When you are in a Partnership and you run into financial difficulty, both partners become joint and severally liable for all of the business debts.
This means all partners can be pursued for the debt, it is not divided up. If the creditors cannot get payment of the debt from one partner, the remaining partners will be pursued i.e. if one of the partners has no assets and wants to go bankrupt and the other partner has assets and is solvent, they can be pursued for all of the debt. The partner with no assets can go bankrupt and effectively walk away. Many partners do not understand this when partnerships are formed.
The ideal situation is to avoid this and seek help as soon as possible about your debts. There are many more angles to partnerships and you should always seek specialist advice if in any doubt. Have a look at the debt solutions below or call us for further information.
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PARTNERSHIP VOLUNTARY ARRANGEMENT (PVA)
WHAT IS A PARTNERSHIP VOLUNTARY ARRANGEMENT?
If you believe your Partnership is a going concern and can continue to trade through financial troubles a PVA may be the right option for your partnership.
A PVA is an insolvency procedure which allows a financially troubled company to reach a legally binding agreement with its creditors. In a PVA a company can pay part of their debts back or agree payment in full over an agreed period of time.
A PVA can be proposed by the partners of the partnership by using an insolvency practitioner to setup and manage it.
When the PVA has been proposed, a nominee (insolvency practitioner) reports to court on whether a meeting of creditors and shareholders should be held to consider the proposal.
The meeting decides whether to approve the PVA. If 75% of the creditors (by debt balance) agree to the proposal, it is then legally binding on all creditors who had notice of the meeting and were entitled to vote.
If the meeting of creditors and shareholders approves a PVA, the nominee becomes the supervisor of the PVA.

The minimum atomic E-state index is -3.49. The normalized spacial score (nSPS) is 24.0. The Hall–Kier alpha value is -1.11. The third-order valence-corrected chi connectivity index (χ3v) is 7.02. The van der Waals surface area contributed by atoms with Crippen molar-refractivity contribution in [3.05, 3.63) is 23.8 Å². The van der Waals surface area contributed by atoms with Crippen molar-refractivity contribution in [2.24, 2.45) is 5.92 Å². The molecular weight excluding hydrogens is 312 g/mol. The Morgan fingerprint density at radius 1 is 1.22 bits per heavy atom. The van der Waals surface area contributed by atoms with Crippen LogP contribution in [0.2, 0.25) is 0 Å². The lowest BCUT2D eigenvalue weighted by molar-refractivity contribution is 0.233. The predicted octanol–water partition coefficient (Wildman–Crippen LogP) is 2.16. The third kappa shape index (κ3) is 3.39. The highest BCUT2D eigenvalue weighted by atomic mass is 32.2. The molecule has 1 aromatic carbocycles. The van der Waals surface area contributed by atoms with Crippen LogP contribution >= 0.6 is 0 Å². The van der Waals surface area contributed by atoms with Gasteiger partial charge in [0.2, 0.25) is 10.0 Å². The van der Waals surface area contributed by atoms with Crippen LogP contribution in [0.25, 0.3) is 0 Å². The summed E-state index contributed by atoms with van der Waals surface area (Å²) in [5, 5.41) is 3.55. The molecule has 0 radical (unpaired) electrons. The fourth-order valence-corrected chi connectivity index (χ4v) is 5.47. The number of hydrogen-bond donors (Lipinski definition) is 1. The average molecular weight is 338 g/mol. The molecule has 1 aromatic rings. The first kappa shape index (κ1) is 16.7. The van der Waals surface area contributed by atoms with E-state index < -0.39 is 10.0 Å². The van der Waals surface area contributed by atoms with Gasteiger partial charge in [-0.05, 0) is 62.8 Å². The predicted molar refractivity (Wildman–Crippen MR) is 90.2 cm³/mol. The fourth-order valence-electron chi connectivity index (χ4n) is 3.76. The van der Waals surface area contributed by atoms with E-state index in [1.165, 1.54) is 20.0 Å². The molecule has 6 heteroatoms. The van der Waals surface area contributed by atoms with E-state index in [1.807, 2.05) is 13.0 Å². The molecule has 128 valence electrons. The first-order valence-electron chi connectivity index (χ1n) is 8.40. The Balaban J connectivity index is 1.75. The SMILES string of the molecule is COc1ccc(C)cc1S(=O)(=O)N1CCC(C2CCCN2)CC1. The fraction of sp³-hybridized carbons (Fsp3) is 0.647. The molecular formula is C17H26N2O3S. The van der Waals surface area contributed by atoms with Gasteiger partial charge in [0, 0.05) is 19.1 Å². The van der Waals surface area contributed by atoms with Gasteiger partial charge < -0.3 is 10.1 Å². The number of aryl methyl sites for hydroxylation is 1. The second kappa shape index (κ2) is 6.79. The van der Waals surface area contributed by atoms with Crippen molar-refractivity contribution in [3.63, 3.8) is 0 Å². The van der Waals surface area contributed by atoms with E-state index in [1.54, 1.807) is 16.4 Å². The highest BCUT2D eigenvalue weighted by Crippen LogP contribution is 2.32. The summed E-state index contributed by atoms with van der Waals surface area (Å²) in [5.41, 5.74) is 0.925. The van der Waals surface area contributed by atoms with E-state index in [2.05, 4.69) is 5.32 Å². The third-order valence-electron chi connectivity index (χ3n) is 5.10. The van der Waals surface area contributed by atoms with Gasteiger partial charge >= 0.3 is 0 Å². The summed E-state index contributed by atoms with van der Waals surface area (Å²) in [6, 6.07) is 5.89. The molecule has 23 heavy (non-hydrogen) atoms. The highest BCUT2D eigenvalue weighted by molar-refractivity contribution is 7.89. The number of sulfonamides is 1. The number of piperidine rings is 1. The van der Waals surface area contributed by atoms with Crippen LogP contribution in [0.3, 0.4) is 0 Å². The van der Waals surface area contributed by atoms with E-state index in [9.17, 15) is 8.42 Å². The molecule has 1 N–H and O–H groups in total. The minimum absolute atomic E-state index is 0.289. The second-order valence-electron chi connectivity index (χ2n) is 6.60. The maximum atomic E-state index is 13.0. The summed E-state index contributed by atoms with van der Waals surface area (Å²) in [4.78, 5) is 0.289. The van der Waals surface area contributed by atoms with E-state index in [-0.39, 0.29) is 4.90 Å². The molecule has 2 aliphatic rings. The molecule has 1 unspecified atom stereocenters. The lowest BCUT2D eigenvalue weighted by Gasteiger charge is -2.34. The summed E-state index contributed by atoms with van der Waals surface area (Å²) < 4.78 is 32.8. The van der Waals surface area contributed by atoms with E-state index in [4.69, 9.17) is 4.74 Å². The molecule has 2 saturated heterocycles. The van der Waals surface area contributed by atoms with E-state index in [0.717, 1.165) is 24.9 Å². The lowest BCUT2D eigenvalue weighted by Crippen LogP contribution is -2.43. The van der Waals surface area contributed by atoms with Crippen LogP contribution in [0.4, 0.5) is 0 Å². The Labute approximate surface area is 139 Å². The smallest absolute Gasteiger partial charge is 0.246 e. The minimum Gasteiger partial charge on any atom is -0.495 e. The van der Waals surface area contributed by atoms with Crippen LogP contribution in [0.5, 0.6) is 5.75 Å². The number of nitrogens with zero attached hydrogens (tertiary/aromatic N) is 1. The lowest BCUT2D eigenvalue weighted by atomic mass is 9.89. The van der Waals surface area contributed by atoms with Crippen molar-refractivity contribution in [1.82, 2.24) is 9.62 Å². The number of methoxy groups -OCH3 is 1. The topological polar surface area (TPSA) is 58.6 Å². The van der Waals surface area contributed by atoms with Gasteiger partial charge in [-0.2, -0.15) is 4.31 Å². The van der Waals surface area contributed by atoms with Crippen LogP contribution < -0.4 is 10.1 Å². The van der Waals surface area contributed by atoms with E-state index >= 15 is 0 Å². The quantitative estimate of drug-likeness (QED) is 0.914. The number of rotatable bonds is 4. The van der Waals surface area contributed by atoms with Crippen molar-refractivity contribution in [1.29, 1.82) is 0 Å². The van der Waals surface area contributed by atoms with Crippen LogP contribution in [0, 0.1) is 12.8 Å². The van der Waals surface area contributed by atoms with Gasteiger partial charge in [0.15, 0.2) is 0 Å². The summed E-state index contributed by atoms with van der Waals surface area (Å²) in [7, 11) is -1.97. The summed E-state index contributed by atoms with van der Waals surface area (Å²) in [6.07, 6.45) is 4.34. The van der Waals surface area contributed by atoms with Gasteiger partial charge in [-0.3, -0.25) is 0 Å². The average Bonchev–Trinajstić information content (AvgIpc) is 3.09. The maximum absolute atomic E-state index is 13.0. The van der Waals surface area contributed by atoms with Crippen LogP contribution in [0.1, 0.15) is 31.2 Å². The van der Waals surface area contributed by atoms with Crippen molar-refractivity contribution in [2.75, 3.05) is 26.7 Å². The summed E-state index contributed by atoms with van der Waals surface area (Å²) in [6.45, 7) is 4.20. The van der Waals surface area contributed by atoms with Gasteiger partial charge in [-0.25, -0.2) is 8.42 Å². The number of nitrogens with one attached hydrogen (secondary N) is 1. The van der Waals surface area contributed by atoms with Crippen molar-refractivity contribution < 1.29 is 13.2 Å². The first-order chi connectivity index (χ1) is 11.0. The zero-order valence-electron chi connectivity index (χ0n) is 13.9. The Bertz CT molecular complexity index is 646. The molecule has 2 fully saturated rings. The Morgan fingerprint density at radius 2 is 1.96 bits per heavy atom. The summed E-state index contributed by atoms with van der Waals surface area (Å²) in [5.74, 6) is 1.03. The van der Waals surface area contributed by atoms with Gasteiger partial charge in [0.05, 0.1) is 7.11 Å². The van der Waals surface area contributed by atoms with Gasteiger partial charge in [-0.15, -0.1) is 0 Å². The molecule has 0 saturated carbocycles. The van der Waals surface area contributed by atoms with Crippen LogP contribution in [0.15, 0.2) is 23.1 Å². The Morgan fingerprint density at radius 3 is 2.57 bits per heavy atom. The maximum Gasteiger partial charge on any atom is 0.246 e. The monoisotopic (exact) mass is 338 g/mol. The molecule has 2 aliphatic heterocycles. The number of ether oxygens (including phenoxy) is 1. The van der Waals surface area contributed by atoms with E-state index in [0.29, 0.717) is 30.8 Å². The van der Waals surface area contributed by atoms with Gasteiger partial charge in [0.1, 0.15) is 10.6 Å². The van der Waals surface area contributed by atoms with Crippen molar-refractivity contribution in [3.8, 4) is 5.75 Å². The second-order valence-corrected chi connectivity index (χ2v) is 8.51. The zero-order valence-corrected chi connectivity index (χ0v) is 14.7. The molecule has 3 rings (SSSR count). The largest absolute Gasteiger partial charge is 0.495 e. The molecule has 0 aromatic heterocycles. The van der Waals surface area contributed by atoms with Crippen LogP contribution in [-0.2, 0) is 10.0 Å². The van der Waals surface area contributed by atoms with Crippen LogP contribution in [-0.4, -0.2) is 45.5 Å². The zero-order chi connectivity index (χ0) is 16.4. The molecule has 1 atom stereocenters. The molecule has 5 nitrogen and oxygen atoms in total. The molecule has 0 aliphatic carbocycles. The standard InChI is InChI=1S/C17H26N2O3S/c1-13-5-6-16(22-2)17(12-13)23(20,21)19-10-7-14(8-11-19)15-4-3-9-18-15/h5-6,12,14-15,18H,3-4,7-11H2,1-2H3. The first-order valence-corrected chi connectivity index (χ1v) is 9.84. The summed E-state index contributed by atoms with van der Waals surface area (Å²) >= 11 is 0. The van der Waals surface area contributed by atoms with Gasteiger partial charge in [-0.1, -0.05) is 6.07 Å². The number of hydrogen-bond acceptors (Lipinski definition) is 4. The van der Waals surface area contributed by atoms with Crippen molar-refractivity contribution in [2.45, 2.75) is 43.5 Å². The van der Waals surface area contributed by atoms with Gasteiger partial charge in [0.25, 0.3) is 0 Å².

Once the PVA has been carried out, the company’s liability to its creditors is cleared. This allows the company to continue trading throughout the PVA and afterwards. Once the PVA has been completed any remaining debts will be legally written off and the company continues to trade as before.
HOW DOES A PVA GET APPROVED?
A PVA proposal is drafted by the directors with the assistance of insolvency practitioners.
The proposals are then sent out to all interested parties (court, creditors and shareholders) allowing 14 days notice of the creditors meeting for the PVA.
At the PVA creditors meeting 75% of the creditors (by debt balance) vote either in person or by proxy at the meeting must approve the PVA.
LIQUIDATION OF A PARTNERSHIP
A partnership liquidation happens where the partners have decided that the partnership has no viable future or purpose and a decision may be made to cease trading which will wind up the business.
As with winding up a company, there are two ways that the partnership can be wound up: the creditor’s petition or the partner’s petition.
CREDITORS PETITION IN A PARTNERSHIP LIQUIDATION
A creditor can petition to wind up a partnership, and at the same time decide whether or not to petition for the bankruptcy of each of the partners, some or none.
PARTNERS PETITION IN A PARTNERSHIP LIQUIDATION
The partners can petition to wind up the partnership and also petition for their own bankruptcy or not. The partners may decide that instead of bankruptcy they would be able to contribute to IVAs.
THE PROCESS OF LIQUIDATING A PARTNERSHIP
A Partnership is treated much like a company and is wound up in the same way as a company. The tasks of the liquidator in the partnership liquidation are to:
Realise the assets of the partnership including any monies due on the individual partners. If a partner has entered into an IVA then only a proportion of these would be repaid. If they go bankrupt then it is likely nothing would be repaid. All debtors, property and other assets would be collected by the liquidator.
Investigate the conduct of the partnership in the same way as the liquidator in a company liquidation must do.
-If the partners conduct warrants it, the liquidator can initiate actions against the partners to seek to disqualify them as partners in a partnership (Insolvent Partnerships Order 1994)
-The liquidator must also ascertain whether any transactions known as preferences or transactions at undervalue have taken place. If such transactions have been completed before the partnership liquidation, they can be un-done. The court can order that the partners reverse the transaction.
The liquidator completes his/her work by making payments to the creditors in order of priority.
If your partnership serves no further purpose or is experiencing financial difficulties that cannot be remedied there are certain advantages in initiating your own winding up liquidation. By taking such a partnership liquidation themselves the partners as individuals may avoid the disqualification of the partners and as company directors, however this will depend on their actions prior to the failure and whether they had acted at all times correctly and in the creditors interests.